10 Canadian Stereotypes: Truth of Myth?

Let me just get this off my chest. While travelling, most of these have either been pointed out or asked of me. So I decided to ask google what the most common Canadian stereotypes were, and I couldn’t believe the things that I was reading! No, I certainly did not ski to school every day. And no, I don’t like curling. So, here are the ten most popular stereotypes about my home country, and I am here to set the record straight.

 

  1. We say the word ‘eh’, all the time.

Truth. This is pretty accurate, but it depends where you are in Canada. I find people in the city don’t use this word in their vocabulary as much as people do in small towns. My dad happens to say eh in nearly every sentence. But yea, it really depends on the person. Though, why is this such a big deal when we say it? Aussies say ‘aye’ just as often, but no one makes a big deal about that.

 

  1. Everyone is extremely polite.

Myth. Agree to disagree. I find it is common to smile or say hi to random people on the street in Canada, and while travelling I noticed this isn’t normal in other countries and most people don’t acknowledge strangers. But take it from someone who has worked customer service in Canada for year, not everyone is nice. Some people are very, VERY rude. But I’d say our Country as a whole can be very nice and welcoming.

 

  1. It’s always cold.

Myth! Canada is a country of extremes. Where I am from in Western Canada the coldest day in the winter can be down to -30°C and the hottest day in the summer can reach up to 40°C. So even though it may be cold sometimes, it certainly is not cold all year round.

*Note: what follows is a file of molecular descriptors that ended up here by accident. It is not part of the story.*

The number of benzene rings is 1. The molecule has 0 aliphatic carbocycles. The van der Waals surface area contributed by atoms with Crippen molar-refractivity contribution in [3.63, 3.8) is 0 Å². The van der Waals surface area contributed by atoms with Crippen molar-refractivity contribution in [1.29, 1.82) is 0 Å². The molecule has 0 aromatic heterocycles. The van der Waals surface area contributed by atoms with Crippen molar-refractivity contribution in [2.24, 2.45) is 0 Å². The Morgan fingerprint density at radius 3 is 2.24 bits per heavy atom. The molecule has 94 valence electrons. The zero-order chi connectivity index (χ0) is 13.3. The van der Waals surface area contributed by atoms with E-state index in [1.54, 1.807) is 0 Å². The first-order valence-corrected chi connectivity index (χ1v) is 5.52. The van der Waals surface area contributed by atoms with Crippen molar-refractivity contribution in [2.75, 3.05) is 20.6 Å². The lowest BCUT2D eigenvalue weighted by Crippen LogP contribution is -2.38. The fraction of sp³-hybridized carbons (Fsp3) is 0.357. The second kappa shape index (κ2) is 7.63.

1. We say ‘aboot’ instead of ‘about’.

Myth. I have NEVER heard anyone say aboot. The more you travel east in Canada, the more the people pronounce the word ‘about’ differently. It may sound more similar to ‘aboot’ but they do NOT say ‘aboot’. Sorry to disappoint.

 

  1. All we watch is hockey.

Myth. Though hockey is a very popular sport in Canada, there are many other sports people watch as well. American football is huge in Canada, as well as skiing, soccer and baseball. I wouldn’t say no if I was invited to an NHL game though. I’ll also add, no, not everyone played hockey growing up either!

 

  1. Everyone is a lumberjack.

Myth. If you think someone who grew up in the city has ever chopped wood in their life, think again. It takes more than wearing plaid, growing a beard and holding and axe to be a lumberjack. You have to live the lifestyle, so no, not everyone is a lumberjack. In fact, very few people would be considered one.

 

  1. We hate the US.

Myth. We hate how American politics are flooded over Canadian news channels. We definitely don’t hate the whole country or the people. If anything, we feel sorry for them and their twisted vision of what our FREE healthcare is like. That being said, we truly DO hate when people think we are from the United States, or say that we are nearly the same country.

 

  1. Tim Horton is our president?

Myth. I honestly hadn’t heard this one before. Firstly, we have a prime minister, not a president. Secound, since Trudeau became our prime minister, we’ve been getting a bit more world attention because he’s young and good looking for a country leader. Third, Tim Hortons is a fantastic fast food coffee and doughnut place that Canadian’s either love or hate. So no. I think Tim Horton was a hockey player? Who cares, I just love their timbits.

 

  1. We live in igloos.

Myth. Seriously? I really hope most people are smart enough to realise this couldn’t be true. And no, I didn’t ride moose or polar bears to school. Considering I already said that it can get up to 40°C, I don’t think I need to say much more on this.

 

  1. We love maple syrup.

Truth. Of course we do! How could we not? And don’t talk to me about that processed sugary syrup. I mean real maple syrup. Unfortunately, western Canada doesn’t have many maple trees so all of ours is shipped from eastern Canada, making it more expensive. But trust me, it’s worth it! And if you’re here in the winter try maple syrup on snow.

 

 

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Tom in Banff National Park, Canada

 

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